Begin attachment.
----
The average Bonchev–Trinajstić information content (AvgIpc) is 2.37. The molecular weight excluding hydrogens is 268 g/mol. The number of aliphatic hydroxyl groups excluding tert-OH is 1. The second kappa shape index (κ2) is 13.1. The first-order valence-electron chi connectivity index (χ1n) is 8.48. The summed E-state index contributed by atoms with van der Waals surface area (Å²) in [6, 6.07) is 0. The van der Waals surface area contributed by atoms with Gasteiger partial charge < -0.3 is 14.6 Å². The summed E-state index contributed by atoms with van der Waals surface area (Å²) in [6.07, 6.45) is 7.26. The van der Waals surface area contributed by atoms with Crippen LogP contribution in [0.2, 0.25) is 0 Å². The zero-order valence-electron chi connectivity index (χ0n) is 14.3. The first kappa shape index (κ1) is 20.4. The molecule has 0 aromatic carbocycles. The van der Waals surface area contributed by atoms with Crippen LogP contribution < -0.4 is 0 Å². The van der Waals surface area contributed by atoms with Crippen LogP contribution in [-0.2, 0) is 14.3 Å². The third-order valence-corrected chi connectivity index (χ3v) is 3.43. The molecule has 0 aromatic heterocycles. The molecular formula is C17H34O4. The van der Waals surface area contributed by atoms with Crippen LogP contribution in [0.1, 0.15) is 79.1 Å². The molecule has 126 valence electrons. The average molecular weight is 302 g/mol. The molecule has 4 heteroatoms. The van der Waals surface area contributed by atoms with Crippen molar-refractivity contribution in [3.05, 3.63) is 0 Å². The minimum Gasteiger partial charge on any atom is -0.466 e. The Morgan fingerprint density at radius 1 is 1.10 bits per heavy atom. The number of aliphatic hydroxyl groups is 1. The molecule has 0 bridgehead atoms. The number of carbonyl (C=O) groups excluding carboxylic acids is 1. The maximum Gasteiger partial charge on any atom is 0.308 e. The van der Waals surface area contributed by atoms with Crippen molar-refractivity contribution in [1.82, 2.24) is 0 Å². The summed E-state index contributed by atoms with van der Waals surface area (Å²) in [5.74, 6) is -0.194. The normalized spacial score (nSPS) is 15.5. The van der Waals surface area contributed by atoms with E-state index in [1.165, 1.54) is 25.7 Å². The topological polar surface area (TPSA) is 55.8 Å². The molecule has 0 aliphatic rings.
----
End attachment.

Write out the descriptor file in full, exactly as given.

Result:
The average Bonchev–Trinajstić information content (AvgIpc) is 2.37. The molecular weight excluding hydrogens is 268 g/mol. The number of aliphatic hydroxyl groups excluding tert-OH is 1. The second kappa shape index (κ2) is 13.1. The first-order valence-electron chi connectivity index (χ1n) is 8.48. The summed E-state index contributed by atoms with van der Waals surface area (Å²) in [6, 6.07) is 0. The van der Waals surface area contributed by atoms with Gasteiger partial charge < -0.3 is 14.6 Å². The summed E-state index contributed by atoms with van der Waals surface area (Å²) in [6.07, 6.45) is 7.26. The van der Waals surface area contributed by atoms with Crippen LogP contribution in [0.2, 0.25) is 0 Å². The zero-order valence-electron chi connectivity index (χ0n) is 14.3. The first kappa shape index (κ1) is 20.4. The molecule has 0 aromatic carbocycles. The van der Waals surface area contributed by atoms with Crippen LogP contribution < -0.4 is 0 Å². The van der Waals surface area contributed by atoms with Crippen LogP contribution in [-0.2, 0) is 14.3 Å². The third-order valence-corrected chi connectivity index (χ3v) is 3.43. The molecule has 0 aromatic heterocycles. The molecular formula is C17H34O4. The van der Waals surface area contributed by atoms with Crippen LogP contribution in [0.1, 0.15) is 79.1 Å². The molecule has 126 valence electrons. The average molecular weight is 302 g/mol. The molecule has 4 heteroatoms. The van der Waals surface area contributed by atoms with Crippen molar-refractivity contribution in [3.05, 3.63) is 0 Å². The minimum Gasteiger partial charge on any atom is -0.466 e. The Morgan fingerprint density at radius 1 is 1.10 bits per heavy atom. The number of aliphatic hydroxyl groups is 1. The molecule has 0 bridgehead atoms. The number of carbonyl (C=O) groups excluding carboxylic acids is 1. The maximum Gasteiger partial charge on any atom is 0.308 e. The van der Waals surface area contributed by atoms with Crippen molar-refractivity contribution in [1.82, 2.24) is 0 Å². The summed E-state index contributed by atoms with van der Waals surface area (Å²) in [5.74, 6) is -0.194. The normalized spacial score (nSPS) is 15.5. The van der Waals surface area contributed by atoms with E-state index in [1.165, 1.54) is 25.7 Å². The topological polar surface area (TPSA) is 55.8 Å². The molecule has 0 aliphatic rings.